All this talk about race seems intentionally shortsighted and disingenuous. It simply implicates whites and infantilizes the black man. And those needing to hear straight talk the most are shortchanged by the soulless profiteers of the racial grievance industry.
I’m tired of Trayvon Martin being compared to Emmett Till — which, by extension, projects a racial ethos similar to that of 1955 upon contemporary America. Martin was no Till, period.
Martin was not some kind of martyr. Please, already.
I’m tired of Dr. Martin Luther King, Jr. being photoshopped into a hoodie. This is nothing short of repulsive, and it denigrates the memory of Dr. King’s contribution to racial justice.
Our nation shall forever be in debt to Dr. King. The same cannot and should not be said nor insinuated about Trayvon Martin. There is no comparison.
Don’t that just say it all?
Good For Him!
RNC Chair Priebus To CNN: We’ll Take Our Debates To Salem Communications
Prior to his election as mayor — and the recent, numerous sexual harassment accusations — former President Bill Clinton endorsed Filner, asking voters to join him “in supporting Bob Filner for mayor” in 2012.
Worth a Read:
Obama can’t remember Dr. Jill Biden’s name or where the Gulf of Mexico is
One can only imagine the furor, and the attacks, had Sarah Palin said something so stupid.
The Fort Hood attack was terrorism. The Army should call it that.
Calling it “workplace violence” was stupid and makes a horrible event seem trivial. Actually it makes the people that use the term look silly. Of course we get a whole lot of silly coming out of this administration and endorsed by a corrupt media.
Rand Paul vs. CNBC’s John Harwood On Former Aide’s Racist Past
I thought he handled Harwood very well. And Harwood showed his agenda very clearly.
The one who would reinvent Detroit
by George Will
That Word vs. America
by J.R. Dunn
So Tim Allen has decided to publicly defuse that most egregious of English words: the six-letter one that starts with n and ends with r.
Allen is not the first you’d guess would attempt such a thing. He’s a distinct example of the nonaggressive type of comic — not quite the schmoe dumped on by the entire universe, but not far from that either. The kind of comic you’d encounter in Disney films, Dagwood Bumstead in the flesh.
This has been done before, but by edgy, wild-eyed types such as Lenny Bruce and Richard Pryor. Neither quite defanged the term — Bruce was operating in the midst of the cultural revolution that would set the modern view of race in concrete, while Pryor, a figure of the 70s, was transparently playing off of white guilt. The times just weren’t right; you can’t run a railroad if the tracks aren’t laid down first.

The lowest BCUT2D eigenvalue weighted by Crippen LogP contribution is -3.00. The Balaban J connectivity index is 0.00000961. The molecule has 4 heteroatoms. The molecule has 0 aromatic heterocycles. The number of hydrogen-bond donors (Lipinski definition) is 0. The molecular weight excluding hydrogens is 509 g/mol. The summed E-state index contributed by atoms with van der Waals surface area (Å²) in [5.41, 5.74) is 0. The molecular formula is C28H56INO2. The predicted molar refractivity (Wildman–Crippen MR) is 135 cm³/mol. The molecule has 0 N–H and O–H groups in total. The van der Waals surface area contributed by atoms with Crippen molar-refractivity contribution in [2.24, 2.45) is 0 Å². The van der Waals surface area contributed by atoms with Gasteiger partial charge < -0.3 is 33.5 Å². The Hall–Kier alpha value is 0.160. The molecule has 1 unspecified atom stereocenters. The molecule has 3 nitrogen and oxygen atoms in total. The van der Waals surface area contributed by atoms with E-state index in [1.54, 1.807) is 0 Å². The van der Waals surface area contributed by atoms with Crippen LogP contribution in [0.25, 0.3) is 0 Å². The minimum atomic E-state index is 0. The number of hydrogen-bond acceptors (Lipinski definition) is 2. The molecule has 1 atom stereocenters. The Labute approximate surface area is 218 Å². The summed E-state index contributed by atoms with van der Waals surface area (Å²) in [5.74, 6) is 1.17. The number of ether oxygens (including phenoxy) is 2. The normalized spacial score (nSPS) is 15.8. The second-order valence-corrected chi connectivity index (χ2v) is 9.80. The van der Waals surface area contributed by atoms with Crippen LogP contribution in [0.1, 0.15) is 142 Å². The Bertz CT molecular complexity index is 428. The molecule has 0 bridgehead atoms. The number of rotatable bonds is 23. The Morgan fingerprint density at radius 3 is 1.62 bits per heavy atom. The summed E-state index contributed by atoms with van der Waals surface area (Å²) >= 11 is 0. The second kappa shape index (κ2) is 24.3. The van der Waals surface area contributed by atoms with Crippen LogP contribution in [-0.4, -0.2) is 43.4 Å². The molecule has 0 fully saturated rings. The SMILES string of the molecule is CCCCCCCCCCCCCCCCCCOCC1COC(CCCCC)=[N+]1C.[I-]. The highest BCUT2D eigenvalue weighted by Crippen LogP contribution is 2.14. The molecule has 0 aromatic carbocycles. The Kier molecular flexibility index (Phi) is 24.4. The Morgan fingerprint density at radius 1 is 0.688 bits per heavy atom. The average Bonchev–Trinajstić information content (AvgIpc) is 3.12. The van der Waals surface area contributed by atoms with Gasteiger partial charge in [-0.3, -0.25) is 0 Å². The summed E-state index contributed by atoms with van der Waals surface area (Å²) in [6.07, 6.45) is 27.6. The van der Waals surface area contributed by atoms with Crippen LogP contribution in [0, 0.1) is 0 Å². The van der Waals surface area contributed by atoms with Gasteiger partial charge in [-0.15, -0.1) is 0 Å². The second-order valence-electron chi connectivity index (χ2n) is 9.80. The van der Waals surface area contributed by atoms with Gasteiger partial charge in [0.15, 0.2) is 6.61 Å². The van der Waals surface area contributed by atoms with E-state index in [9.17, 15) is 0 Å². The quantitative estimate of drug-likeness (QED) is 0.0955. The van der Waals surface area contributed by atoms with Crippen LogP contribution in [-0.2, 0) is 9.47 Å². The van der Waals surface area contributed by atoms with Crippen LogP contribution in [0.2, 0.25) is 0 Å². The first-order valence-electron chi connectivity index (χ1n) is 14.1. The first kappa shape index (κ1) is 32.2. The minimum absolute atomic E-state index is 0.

But today in the new millennium, things are different. As the Zimmerman trial has revealed, the race card has become frayed and tattered from continual overuse. Whites don’t feel very guilty anymore, a full century and a half after the demise of slavery and fifty years after the collapse of legal segregation. A solution to the racial impasse of the past half-century, in which every last American, white, black, or “other,” has been forced to act as if both those historical inequities ended only last Tuesday — if in fact they’d ended at all — is long overdue. A solution to the n-word conundrum is a central element of this.
Nothing symbolizes American racial tensions more than this single word (if that’s the actual term for it — see below). It’s the definition of a fighting word, a word so radioactive it cannot be touched. It’s the word that destroyed Paula Deen’s vast food empire, the word that played a large part in freeing O.J. The Justice Department, under the wise and judicious Eric Holder, is now spending vast amounts of government money in an attempt to discover whether a man found not guilty in a court of law ever uttered it, under the supposition that it will render him guilty again.
It has been abused by race hustlers of all stripes for generations. Every few years the debate churns up again, triggered by some loudmouth rapper or an unfortunate honest grandmother. We get the bit lips and hurt expressions from black public figures, the overeager apologies from white betas, the solemn processions of blacks carrying coffins marked “the N-word”. Everybody wants to see it gone, buried at the crossroads with a stake in its heart. But like a movie zombie, it always gets up and goes shambling into town once again, looking for Paula Deens to bite.
Why all this effort? Because we all know that when that word is at last abolished, we will look around and see that there is no more Klan, that no one is being lynched any longer, that segregation has been overcome, that civil rights have been guaranteed to all Americans.